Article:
If you are interested in per capita coronavirus cases in western countries here is a good graph.
    https://ourworldindata.org/coronavirus-data-explorer?zoomToSelection=true&time=2020-03-01..latest&country=USA~ITA~GBR~FRA~ESP~EuropeanUnion~DEU&region=World&casesMetric=true&interval=smoothed&perCapita=true&smoothing=7&pickerMetric=total_deaths&pickerSort=desc

    Only Germany stands out having fewer cases over time and their cases have triple in the last month. The US clearly had more cases in the summer but it is likely that will reduce cases over the winter.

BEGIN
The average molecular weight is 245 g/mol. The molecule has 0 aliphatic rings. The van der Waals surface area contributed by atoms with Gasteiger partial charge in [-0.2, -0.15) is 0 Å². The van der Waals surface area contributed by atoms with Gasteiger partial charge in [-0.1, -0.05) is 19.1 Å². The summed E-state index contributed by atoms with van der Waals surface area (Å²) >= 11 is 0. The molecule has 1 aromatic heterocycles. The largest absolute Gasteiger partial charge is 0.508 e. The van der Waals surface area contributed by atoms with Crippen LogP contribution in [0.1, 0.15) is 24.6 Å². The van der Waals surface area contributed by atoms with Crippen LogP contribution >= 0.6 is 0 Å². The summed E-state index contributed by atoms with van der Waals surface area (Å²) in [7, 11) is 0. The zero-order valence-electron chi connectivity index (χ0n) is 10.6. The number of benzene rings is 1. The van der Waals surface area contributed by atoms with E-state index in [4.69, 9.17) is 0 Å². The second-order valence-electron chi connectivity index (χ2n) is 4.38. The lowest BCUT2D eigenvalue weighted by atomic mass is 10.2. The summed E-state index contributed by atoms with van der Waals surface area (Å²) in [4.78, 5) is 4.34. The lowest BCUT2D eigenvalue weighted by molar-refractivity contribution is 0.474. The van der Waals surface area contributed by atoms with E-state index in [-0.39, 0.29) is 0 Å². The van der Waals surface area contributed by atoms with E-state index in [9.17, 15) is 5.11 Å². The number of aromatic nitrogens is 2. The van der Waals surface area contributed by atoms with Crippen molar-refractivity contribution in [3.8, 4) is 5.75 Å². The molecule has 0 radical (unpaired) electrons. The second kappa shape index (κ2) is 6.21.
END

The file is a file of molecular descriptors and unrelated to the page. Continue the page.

The virus is nasty and we cannot really stop it once become endemic. I was listening to a French reported on NPR and it was clear she wanted to blame someone for the skyrocketing cases but there was no one to blame. Endemic coronavirus is a force of nature that we cannot yet contain.

  24. openidname
    Posted October 15, 2020 at 10:43 pm | Permalink

    Ravens and crows show visible signs of enjoying flight more than any non-Corvidae.

    Anybody got any counter-examples?